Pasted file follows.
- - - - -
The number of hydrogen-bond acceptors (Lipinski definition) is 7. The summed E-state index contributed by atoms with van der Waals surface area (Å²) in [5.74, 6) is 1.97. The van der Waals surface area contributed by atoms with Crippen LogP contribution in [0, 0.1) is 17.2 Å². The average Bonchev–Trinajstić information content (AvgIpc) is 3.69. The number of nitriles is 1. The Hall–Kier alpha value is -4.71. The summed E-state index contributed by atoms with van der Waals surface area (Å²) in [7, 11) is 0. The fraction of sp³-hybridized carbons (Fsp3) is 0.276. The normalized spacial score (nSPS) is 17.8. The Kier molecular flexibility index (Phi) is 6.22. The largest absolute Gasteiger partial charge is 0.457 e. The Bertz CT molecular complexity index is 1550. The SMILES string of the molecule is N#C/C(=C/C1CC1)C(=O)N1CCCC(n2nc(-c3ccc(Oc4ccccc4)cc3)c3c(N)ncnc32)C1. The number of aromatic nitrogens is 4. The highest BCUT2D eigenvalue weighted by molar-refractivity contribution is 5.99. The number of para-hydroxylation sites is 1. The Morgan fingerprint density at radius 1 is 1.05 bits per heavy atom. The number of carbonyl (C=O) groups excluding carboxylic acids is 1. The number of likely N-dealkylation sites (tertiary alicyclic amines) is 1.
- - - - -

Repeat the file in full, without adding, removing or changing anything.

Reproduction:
The number of hydrogen-bond acceptors (Lipinski definition) is 7. The summed E-state index contributed by atoms with van der Waals surface area (Å²) in [5.74, 6) is 1.97. The van der Waals surface area contributed by atoms with Crippen LogP contribution in [0, 0.1) is 17.2 Å². The average Bonchev–Trinajstić information content (AvgIpc) is 3.69. The number of nitriles is 1. The Hall–Kier alpha value is -4.71. The summed E-state index contributed by atoms with van der Waals surface area (Å²) in [7, 11) is 0. The fraction of sp³-hybridized carbons (Fsp3) is 0.276. The normalized spacial score (nSPS) is 17.8. The Kier molecular flexibility index (Phi) is 6.22. The largest absolute Gasteiger partial charge is 0.457 e. The Bertz CT molecular complexity index is 1550. The SMILES string of the molecule is N#C/C(=C/C1CC1)C(=O)N1CCCC(n2nc(-c3ccc(Oc4ccccc4)cc3)c3c(N)ncnc32)C1. The number of aromatic nitrogens is 4. The highest BCUT2D eigenvalue weighted by molar-refractivity contribution is 5.99. The number of para-hydroxylation sites is 1. The Morgan fingerprint density at radius 1 is 1.05 bits per heavy atom. The number of carbonyl (C=O) groups excluding carboxylic acids is 1. The number of likely N-dealkylation sites (tertiary alicyclic amines) is 1.